CRIMINAL THAT I AM by Jennifer Ridha

CRIMINAL THAT I AM

A Memoir
Email this review

KIRKUS REVIEW

Defending the son of a famous actor, a defense attorney finds herself entangled in the case emotionally as well as legally.

Ridha’s defense of Cameron Douglas, son of Michael, came at a unique, distinct point in her career as a defense attorney. She had been in practice long enough to understand the risks inherent in defending a charming, handsome addict in a federal trafficking case. At the same time, she had not been in practice long enough to be able to have that understanding inform her every action; she wasn’t inured to the possibility that she could go down the wrong path and not stop. Cameron was the third actor in the family, after grandfather Kirk and father Michael, and his family pressed to have him moved somewhere safer than the maximum security prison in which he awaited trial. They reasoned that since he was cooperating with the investigation, he was in danger; if that news spread, his fellow inmates would likely tear him apart. He was also being denied medication deemed essential by his psychiatrist. During the case, Ridha realized that she was becoming emotionally involved, but she was not able to resist crossing the line when the system was being unjust. Feeling that she was protecting her client, she smuggled his medication into the prison. As the title of the book makes clear, Ridha was caught and prosecuted. Her hindsight provides some stinging and insightful commentary on how she allowed this to unfold (“the law has no basis in science, it does not fully correspond to even the most basic moral code”), though the prose occasionally veers into hyperbole when she writes about how she fell for Cameron.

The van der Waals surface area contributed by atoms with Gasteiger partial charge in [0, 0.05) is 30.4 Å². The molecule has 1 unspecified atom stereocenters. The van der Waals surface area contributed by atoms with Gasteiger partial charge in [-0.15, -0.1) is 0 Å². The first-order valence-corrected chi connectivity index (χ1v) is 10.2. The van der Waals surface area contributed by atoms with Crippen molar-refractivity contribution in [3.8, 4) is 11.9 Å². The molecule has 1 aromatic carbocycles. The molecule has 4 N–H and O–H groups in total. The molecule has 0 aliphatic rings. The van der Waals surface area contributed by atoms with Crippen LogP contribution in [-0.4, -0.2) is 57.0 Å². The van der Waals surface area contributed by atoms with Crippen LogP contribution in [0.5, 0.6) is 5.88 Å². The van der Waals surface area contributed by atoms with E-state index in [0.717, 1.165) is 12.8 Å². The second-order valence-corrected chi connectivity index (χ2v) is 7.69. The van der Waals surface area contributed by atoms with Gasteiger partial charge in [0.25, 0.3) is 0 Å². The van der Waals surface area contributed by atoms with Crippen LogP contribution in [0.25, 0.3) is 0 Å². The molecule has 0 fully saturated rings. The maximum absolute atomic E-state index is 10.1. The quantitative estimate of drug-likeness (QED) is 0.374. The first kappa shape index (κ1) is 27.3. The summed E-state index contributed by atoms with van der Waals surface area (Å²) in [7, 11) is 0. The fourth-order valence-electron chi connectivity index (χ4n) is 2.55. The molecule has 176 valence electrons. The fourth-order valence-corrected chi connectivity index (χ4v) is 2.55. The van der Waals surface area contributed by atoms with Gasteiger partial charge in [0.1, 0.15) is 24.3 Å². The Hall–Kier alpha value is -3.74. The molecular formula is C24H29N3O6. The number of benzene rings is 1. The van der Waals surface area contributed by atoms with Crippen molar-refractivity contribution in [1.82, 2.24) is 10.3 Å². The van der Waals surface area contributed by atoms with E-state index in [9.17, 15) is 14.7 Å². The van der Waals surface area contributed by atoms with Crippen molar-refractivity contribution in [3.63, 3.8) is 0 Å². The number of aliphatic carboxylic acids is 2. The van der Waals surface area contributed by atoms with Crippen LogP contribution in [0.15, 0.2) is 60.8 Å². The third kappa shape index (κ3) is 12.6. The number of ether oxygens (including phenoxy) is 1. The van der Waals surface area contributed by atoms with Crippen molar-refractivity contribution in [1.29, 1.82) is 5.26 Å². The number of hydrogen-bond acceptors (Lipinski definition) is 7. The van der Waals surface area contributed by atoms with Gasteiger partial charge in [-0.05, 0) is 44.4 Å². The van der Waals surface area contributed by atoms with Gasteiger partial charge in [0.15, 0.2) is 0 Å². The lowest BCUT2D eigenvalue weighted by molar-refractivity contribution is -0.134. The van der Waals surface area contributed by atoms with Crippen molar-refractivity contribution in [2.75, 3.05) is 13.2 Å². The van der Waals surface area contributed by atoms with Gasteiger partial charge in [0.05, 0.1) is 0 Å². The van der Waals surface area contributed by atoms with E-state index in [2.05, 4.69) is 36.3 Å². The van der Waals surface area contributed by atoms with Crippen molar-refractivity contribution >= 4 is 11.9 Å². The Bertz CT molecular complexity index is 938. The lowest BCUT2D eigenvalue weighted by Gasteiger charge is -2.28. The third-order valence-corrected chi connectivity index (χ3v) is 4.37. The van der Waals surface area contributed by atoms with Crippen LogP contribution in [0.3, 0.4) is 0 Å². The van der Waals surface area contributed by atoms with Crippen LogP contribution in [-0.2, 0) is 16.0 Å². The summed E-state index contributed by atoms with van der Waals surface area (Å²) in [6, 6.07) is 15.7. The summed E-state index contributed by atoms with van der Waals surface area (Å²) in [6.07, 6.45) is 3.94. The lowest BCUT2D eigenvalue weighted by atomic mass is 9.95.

Acknowledging the balance between her heart and head, Ridha amply demonstrates what can happen when the balance is upset.

Pub Date: May 12th, 2015
ISBN: 978-1-4767-8572-1
Page count: 272pp
Publisher: Scribner
Review Posted Online:
Kirkus Reviews Issue: April 1st, 2015




SIMILAR BOOKS SUGGESTED BY OUR CRITICS:

NonfictionUNDERSTANDING MASS INCARCERATION by James Kilgore
by James Kilgore
NonfictionCONFESSION FROM A JERICHO JAIL by Stephen Langfur
by Stephen Langfur
NonfictionINSIDE RIKERS by Jennifer Wynn
by Jennifer Wynn